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Ancient Forest Fighting for Its Life in Paraguay : Environment: Two conservation groups and the Ache tribe work to protect the Mbaracayu Nature Reserve from civilization's advances and torch-wielding farmers.

December 17, 1995|PATRICK GRAHAM | ASSOCIATED PRESS

YGATIMI, Paraguay — Thirty miles north of this dusty outpost, along a bumpy and treacherous dirt road, an ancient forest stands as a Berlin of sorts, a green island amid a sea of deforestation.

It's a forest that is fighting back. The owners and friends of the Mbaracayu Nature Reserve say it is a model for conservation, an attempt to thwart civilization's advance on eastern Paraguay's dwindling forests.

Nearly 400 square miles of forest are lost to loggers every year in this California-size country. To make matters worse, forest land is set ablaze daily by farmers and ranchers to create more open space, producing smoke that impairs visibility and air quality for hundreds of miles.

"The pressure here against saving these forests from destruction is tremendous," Frank Fragano, an environmentalist with the U.S. Agency for International Development, said during an aerial survey of the reserve. "We want to avoid making this place an island."

Owned by two conservation groups, Mbaracayu is a dense, subtropical mix of hardwoods, grasslands and wetlands, home to thousands of species of plants and animals, some extinct or severely endangered in other regions. These include jaguars, tapirs, peccaries, giant armadillos, and the bush dog. Birds like the king vulture, large macaw and bare-throated bellbird nest there.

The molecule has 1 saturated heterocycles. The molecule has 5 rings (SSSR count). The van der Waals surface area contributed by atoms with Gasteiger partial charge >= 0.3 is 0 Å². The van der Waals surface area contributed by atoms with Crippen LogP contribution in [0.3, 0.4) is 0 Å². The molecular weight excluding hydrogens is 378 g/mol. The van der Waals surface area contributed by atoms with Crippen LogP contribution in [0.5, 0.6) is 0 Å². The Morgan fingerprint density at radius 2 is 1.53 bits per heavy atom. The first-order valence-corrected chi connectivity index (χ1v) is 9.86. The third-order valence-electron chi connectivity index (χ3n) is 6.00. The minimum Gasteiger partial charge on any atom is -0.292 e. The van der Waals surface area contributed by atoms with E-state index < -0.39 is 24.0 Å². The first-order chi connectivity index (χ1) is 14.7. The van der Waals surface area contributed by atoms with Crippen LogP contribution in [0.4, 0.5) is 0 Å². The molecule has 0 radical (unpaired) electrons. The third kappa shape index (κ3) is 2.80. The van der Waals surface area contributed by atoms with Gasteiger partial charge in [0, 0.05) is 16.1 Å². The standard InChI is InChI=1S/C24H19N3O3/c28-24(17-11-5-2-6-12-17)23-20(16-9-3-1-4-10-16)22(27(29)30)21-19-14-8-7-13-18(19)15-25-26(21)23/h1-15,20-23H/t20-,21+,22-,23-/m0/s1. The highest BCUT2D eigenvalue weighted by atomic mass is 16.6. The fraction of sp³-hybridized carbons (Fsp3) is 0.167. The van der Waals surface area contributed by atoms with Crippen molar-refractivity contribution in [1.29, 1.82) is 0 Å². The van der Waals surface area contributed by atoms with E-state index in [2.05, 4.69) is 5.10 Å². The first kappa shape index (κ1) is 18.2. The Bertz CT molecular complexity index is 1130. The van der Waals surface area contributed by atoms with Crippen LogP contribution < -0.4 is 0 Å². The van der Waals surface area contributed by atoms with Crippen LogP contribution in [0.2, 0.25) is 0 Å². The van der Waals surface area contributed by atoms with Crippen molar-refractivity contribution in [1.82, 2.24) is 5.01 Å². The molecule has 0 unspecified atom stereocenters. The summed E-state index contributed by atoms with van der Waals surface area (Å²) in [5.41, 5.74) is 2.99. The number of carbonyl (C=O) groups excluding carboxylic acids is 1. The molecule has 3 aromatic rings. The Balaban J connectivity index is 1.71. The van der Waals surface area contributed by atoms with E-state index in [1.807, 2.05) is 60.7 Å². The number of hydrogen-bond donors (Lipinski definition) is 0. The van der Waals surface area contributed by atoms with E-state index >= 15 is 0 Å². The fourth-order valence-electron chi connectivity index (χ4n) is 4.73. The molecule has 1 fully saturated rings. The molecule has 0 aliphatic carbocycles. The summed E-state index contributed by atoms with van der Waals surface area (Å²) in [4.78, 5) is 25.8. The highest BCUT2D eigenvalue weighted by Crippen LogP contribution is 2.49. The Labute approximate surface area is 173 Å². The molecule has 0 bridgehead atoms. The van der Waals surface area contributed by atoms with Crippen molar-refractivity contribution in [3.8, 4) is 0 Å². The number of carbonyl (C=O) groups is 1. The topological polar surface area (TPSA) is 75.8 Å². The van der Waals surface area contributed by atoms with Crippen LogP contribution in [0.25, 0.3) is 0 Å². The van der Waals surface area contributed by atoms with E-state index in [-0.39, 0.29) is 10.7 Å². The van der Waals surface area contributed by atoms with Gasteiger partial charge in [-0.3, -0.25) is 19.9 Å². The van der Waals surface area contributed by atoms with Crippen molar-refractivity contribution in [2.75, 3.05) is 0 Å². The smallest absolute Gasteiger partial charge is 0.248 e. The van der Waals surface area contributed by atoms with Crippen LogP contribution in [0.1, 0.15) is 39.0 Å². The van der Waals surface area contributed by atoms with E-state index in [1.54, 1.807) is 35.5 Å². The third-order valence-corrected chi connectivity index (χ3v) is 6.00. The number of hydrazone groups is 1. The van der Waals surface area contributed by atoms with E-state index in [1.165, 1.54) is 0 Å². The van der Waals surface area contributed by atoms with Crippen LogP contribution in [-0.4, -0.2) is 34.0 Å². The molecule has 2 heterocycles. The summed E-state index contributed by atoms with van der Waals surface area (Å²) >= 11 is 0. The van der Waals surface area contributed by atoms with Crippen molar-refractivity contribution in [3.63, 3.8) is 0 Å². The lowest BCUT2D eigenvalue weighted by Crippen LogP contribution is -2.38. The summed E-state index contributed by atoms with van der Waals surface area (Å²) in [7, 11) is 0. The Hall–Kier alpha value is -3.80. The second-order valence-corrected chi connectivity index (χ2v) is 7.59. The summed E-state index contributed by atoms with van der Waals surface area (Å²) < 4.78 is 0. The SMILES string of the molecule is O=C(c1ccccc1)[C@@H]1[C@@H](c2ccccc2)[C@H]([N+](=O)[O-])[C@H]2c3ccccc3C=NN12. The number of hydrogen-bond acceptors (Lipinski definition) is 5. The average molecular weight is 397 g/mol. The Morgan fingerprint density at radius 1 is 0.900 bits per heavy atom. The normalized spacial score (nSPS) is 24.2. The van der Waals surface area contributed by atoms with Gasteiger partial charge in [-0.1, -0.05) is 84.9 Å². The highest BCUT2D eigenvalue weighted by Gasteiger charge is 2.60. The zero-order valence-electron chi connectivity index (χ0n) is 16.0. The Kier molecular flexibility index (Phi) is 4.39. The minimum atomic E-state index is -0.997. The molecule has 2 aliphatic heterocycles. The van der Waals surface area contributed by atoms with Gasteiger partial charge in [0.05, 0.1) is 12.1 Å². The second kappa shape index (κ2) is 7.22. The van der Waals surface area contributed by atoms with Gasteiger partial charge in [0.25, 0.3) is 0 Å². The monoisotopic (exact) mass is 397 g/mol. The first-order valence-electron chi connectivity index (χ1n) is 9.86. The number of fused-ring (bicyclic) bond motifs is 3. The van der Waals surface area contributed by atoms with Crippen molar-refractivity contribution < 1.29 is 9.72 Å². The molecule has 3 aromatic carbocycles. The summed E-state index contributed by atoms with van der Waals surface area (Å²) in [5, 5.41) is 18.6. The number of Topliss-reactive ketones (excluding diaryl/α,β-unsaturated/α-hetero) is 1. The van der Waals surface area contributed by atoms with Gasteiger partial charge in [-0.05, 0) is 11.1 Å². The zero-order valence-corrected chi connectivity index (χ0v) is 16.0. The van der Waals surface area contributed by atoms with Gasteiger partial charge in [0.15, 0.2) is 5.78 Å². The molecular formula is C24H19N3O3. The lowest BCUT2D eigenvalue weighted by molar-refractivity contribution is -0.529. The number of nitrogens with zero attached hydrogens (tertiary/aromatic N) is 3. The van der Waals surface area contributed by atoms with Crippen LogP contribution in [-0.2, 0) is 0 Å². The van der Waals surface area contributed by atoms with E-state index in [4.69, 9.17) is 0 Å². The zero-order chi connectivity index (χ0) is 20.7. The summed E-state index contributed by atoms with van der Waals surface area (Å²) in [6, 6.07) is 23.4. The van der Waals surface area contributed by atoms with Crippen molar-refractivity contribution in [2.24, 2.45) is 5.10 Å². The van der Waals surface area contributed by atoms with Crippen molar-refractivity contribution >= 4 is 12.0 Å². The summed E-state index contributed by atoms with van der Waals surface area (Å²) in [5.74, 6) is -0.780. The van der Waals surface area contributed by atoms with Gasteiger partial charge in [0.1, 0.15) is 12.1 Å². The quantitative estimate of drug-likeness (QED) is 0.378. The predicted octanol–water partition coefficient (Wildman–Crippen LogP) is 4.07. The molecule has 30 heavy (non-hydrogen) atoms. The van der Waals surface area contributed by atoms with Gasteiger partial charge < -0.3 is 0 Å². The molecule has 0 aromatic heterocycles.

The park is also the traditional hunting grounds of the Ache Indians, primitive hunters and gatherers whose way of life, until the 1970s, had changed little for 10,000 years.

But the flora and fauna of the 220-square-mile reserve remain little changed, and its lush canopy is a small reminder of the vast, primordial forest that covered much of eastern Paraguay and Brazil.

To save the reserve, Mbaracayu officials plan to expand the park's borders, and they are showing nearby settlers how to farm the land without cutting down or burning trees.

Officials also have enlisted the help of the Ache to maintain the reserve--while helping the Indians protect their culture against modern man's onslaught.

"This is the largest tract of interior Atlantic forest in Paraguay and the reserve is the most important conservation area in Paraguay," said Alberto Madrono, a field biologist who lives and works on the reserve.

"But the situation around here is really serious," he added. "It's appalling that most of this forest has disappeared in the last 50 years when it took thousands of years to create."

In the 1970s, a series of business misfortunes saved Mbaracayu from destruction. A forestry company that owned the land defaulted on a World Bank loan and the bank, as part of its new policy to help preserve wild lands, protected the parcel and sought an appropriate buyer for about decade.